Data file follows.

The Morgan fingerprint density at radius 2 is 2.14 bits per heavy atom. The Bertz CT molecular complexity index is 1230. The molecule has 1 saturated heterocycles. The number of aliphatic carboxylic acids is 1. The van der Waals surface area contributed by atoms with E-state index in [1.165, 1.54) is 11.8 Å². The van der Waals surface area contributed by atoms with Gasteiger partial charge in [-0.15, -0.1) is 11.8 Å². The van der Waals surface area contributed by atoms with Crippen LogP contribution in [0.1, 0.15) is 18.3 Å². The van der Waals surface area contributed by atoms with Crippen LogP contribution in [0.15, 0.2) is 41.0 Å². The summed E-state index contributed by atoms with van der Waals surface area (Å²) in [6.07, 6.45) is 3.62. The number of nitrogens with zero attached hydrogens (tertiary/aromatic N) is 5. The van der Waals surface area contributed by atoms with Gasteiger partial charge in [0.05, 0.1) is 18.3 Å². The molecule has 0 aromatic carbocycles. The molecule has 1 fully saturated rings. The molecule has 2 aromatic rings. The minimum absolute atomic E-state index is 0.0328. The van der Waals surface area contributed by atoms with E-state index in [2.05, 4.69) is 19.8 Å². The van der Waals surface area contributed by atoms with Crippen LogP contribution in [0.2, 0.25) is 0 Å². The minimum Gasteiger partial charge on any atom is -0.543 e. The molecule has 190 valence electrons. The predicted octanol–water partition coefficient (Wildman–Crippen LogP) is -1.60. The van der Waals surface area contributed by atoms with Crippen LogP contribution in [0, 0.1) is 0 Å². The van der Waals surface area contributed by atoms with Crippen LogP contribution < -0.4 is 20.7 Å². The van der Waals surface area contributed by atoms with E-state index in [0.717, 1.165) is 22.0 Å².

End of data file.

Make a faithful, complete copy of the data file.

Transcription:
The Morgan fingerprint density at radius 2 is 2.14 bits per heavy atom. The Bertz CT molecular complexity index is 1230. The molecule has 1 saturated heterocycles. The number of aliphatic carboxylic acids is 1. The van der Waals surface area contributed by atoms with E-state index in [1.165, 1.54) is 11.8 Å². The van der Waals surface area contributed by atoms with Gasteiger partial charge in [-0.15, -0.1) is 11.8 Å². The van der Waals surface area contributed by atoms with Crippen LogP contribution in [0.1, 0.15) is 18.3 Å². The van der Waals surface area contributed by atoms with Crippen LogP contribution in [0.15, 0.2) is 41.0 Å². The summed E-state index contributed by atoms with van der Waals surface area (Å²) in [6.07, 6.45) is 3.62. The number of nitrogens with zero attached hydrogens (tertiary/aromatic N) is 5. The van der Waals surface area contributed by atoms with Gasteiger partial charge in [0.05, 0.1) is 18.3 Å². The molecule has 0 aromatic carbocycles. The molecule has 1 fully saturated rings. The molecule has 2 aromatic rings. The minimum absolute atomic E-state index is 0.0328. The van der Waals surface area contributed by atoms with E-state index in [2.05, 4.69) is 19.8 Å². The van der Waals surface area contributed by atoms with Crippen LogP contribution in [0.2, 0.25) is 0 Å². The minimum Gasteiger partial charge on any atom is -0.543 e. The molecule has 190 valence electrons. The predicted octanol–water partition coefficient (Wildman–Crippen LogP) is -1.60. The van der Waals surface area contributed by atoms with Crippen LogP contribution in [0, 0.1) is 0 Å². The van der Waals surface area contributed by atoms with Crippen LogP contribution < -0.4 is 20.7 Å². The van der Waals surface area contributed by atoms with E-state index in [0.717, 1.165) is 22.0 Å².